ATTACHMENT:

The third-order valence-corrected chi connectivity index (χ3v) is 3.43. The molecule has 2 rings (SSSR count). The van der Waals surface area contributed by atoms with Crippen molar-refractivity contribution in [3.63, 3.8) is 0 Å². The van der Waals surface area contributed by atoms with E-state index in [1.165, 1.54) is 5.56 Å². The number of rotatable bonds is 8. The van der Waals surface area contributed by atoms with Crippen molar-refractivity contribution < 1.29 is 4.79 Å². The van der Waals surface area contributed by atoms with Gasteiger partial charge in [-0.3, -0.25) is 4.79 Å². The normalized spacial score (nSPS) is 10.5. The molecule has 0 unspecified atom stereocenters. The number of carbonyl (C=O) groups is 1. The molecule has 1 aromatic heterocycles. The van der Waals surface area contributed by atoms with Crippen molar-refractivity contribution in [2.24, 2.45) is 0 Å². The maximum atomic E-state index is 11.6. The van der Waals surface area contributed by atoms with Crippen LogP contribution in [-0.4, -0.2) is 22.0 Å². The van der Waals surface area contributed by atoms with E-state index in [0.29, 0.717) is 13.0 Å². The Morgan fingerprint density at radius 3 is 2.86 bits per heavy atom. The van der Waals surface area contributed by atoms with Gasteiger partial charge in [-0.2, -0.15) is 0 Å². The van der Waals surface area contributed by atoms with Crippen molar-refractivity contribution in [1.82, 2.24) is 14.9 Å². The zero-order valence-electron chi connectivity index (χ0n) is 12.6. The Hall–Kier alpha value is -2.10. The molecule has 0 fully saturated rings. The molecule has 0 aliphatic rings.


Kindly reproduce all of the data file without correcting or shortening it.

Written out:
The third-order valence-corrected chi connectivity index (χ3v) is 3.43. The molecule has 2 rings (SSSR count). The van der Waals surface area contributed by atoms with Crippen molar-refractivity contribution in [3.63, 3.8) is 0 Å². The van der Waals surface area contributed by atoms with E-state index in [1.165, 1.54) is 5.56 Å². The number of rotatable bonds is 8. The van der Waals surface area contributed by atoms with Crippen molar-refractivity contribution < 1.29 is 4.79 Å². The van der Waals surface area contributed by atoms with Gasteiger partial charge in [-0.3, -0.25) is 4.79 Å². The normalized spacial score (nSPS) is 10.5. The molecule has 0 unspecified atom stereocenters. The number of carbonyl (C=O) groups is 1. The molecule has 1 aromatic heterocycles. The van der Waals surface area contributed by atoms with Crippen molar-refractivity contribution in [2.24, 2.45) is 0 Å². The maximum atomic E-state index is 11.6. The van der Waals surface area contributed by atoms with Crippen LogP contribution in [-0.4, -0.2) is 22.0 Å². The van der Waals surface area contributed by atoms with E-state index in [0.29, 0.717) is 13.0 Å². The Morgan fingerprint density at radius 3 is 2.86 bits per heavy atom. The van der Waals surface area contributed by atoms with Gasteiger partial charge in [-0.2, -0.15) is 0 Å². The van der Waals surface area contributed by atoms with Crippen molar-refractivity contribution in [1.82, 2.24) is 14.9 Å². The zero-order valence-electron chi connectivity index (χ0n) is 12.6. The Hall–Kier alpha value is -2.10. The molecule has 0 fully saturated rings. The molecule has 0 aliphatic rings.